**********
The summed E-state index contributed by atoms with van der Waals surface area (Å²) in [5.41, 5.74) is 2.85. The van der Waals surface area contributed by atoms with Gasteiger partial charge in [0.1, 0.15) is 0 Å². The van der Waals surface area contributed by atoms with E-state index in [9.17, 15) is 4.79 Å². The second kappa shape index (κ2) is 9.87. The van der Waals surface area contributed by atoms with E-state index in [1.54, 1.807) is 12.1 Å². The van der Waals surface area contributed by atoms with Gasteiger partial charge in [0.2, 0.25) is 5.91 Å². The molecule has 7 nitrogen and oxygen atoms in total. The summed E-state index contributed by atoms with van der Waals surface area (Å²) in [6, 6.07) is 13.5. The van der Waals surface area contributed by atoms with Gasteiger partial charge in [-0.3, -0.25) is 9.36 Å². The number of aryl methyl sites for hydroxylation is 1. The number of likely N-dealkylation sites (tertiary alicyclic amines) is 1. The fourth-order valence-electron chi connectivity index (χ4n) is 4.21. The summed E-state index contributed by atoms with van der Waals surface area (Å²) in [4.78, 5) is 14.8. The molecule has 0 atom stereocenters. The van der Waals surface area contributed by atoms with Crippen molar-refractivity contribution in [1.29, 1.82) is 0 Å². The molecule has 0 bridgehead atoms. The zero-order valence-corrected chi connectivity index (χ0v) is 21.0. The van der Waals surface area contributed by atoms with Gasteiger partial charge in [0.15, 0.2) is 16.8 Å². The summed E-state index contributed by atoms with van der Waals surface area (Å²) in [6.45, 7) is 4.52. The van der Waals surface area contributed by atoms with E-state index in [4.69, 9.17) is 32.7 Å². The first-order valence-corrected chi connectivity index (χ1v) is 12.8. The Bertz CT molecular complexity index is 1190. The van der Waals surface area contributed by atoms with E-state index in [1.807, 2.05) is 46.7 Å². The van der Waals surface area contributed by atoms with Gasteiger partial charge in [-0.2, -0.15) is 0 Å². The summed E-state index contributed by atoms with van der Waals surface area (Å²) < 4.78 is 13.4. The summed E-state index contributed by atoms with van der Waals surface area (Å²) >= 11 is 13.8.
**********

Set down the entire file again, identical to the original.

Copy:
The summed E-state index contributed by atoms with van der Waals surface area (Å²) in [5.41, 5.74) is 2.85. The van der Waals surface area contributed by atoms with Gasteiger partial charge in [0.1, 0.15) is 0 Å². The van der Waals surface area contributed by atoms with E-state index in [9.17, 15) is 4.79 Å². The second kappa shape index (κ2) is 9.87. The van der Waals surface area contributed by atoms with E-state index in [1.54, 1.807) is 12.1 Å². The van der Waals surface area contributed by atoms with Gasteiger partial charge in [0.2, 0.25) is 5.91 Å². The molecule has 7 nitrogen and oxygen atoms in total. The summed E-state index contributed by atoms with van der Waals surface area (Å²) in [6, 6.07) is 13.5. The van der Waals surface area contributed by atoms with Gasteiger partial charge in [-0.3, -0.25) is 9.36 Å². The number of aryl methyl sites for hydroxylation is 1. The number of likely N-dealkylation sites (tertiary alicyclic amines) is 1. The fourth-order valence-electron chi connectivity index (χ4n) is 4.21. The summed E-state index contributed by atoms with van der Waals surface area (Å²) in [4.78, 5) is 14.8. The molecule has 0 atom stereocenters. The van der Waals surface area contributed by atoms with Crippen molar-refractivity contribution in [1.29, 1.82) is 0 Å². The molecule has 0 bridgehead atoms. The zero-order valence-corrected chi connectivity index (χ0v) is 21.0. The van der Waals surface area contributed by atoms with Gasteiger partial charge in [0.15, 0.2) is 16.8 Å². The summed E-state index contributed by atoms with van der Waals surface area (Å²) in [6.45, 7) is 4.52. The van der Waals surface area contributed by atoms with E-state index in [4.69, 9.17) is 32.7 Å². The first-order valence-corrected chi connectivity index (χ1v) is 12.8. The Bertz CT molecular complexity index is 1190. The van der Waals surface area contributed by atoms with E-state index in [1.807, 2.05) is 46.7 Å². The van der Waals surface area contributed by atoms with Gasteiger partial charge in [-0.2, -0.15) is 0 Å². The summed E-state index contributed by atoms with van der Waals surface area (Å²) < 4.78 is 13.4. The summed E-state index contributed by atoms with van der Waals surface area (Å²) >= 11 is 13.8.